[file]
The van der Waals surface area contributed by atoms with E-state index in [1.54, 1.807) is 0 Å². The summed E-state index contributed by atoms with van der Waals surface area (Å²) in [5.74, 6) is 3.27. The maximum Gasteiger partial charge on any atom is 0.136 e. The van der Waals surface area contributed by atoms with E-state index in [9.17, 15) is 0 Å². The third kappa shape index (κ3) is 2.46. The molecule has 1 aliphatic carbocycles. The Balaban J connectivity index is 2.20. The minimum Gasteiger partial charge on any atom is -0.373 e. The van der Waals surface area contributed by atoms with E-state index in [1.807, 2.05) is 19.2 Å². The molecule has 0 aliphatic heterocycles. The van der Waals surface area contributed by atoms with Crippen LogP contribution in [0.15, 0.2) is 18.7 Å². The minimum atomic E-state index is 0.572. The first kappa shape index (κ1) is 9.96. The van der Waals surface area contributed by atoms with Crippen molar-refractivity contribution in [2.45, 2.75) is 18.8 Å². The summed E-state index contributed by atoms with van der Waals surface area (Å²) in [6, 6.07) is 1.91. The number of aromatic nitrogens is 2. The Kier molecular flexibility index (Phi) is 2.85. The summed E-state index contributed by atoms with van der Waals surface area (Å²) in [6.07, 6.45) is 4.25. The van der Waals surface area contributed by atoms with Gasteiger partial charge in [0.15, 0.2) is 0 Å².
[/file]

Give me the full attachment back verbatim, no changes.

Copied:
The van der Waals surface area contributed by atoms with E-state index in [1.54, 1.807) is 0 Å². The summed E-state index contributed by atoms with van der Waals surface area (Å²) in [5.74, 6) is 3.27. The maximum Gasteiger partial charge on any atom is 0.136 e. The van der Waals surface area contributed by atoms with E-state index in [9.17, 15) is 0 Å². The third kappa shape index (κ3) is 2.46. The molecule has 1 aliphatic carbocycles. The Balaban J connectivity index is 2.20. The minimum Gasteiger partial charge on any atom is -0.373 e. The van der Waals surface area contributed by atoms with E-state index in [1.807, 2.05) is 19.2 Å². The molecule has 0 aliphatic heterocycles. The van der Waals surface area contributed by atoms with Crippen LogP contribution in [0.15, 0.2) is 18.7 Å². The minimum atomic E-state index is 0.572. The first kappa shape index (κ1) is 9.96. The van der Waals surface area contributed by atoms with Crippen molar-refractivity contribution in [2.45, 2.75) is 18.8 Å². The summed E-state index contributed by atoms with van der Waals surface area (Å²) in [6, 6.07) is 1.91. The number of aromatic nitrogens is 2. The Kier molecular flexibility index (Phi) is 2.85. The summed E-state index contributed by atoms with van der Waals surface area (Å²) in [6.07, 6.45) is 4.25. The van der Waals surface area contributed by atoms with Gasteiger partial charge in [0.15, 0.2) is 0 Å².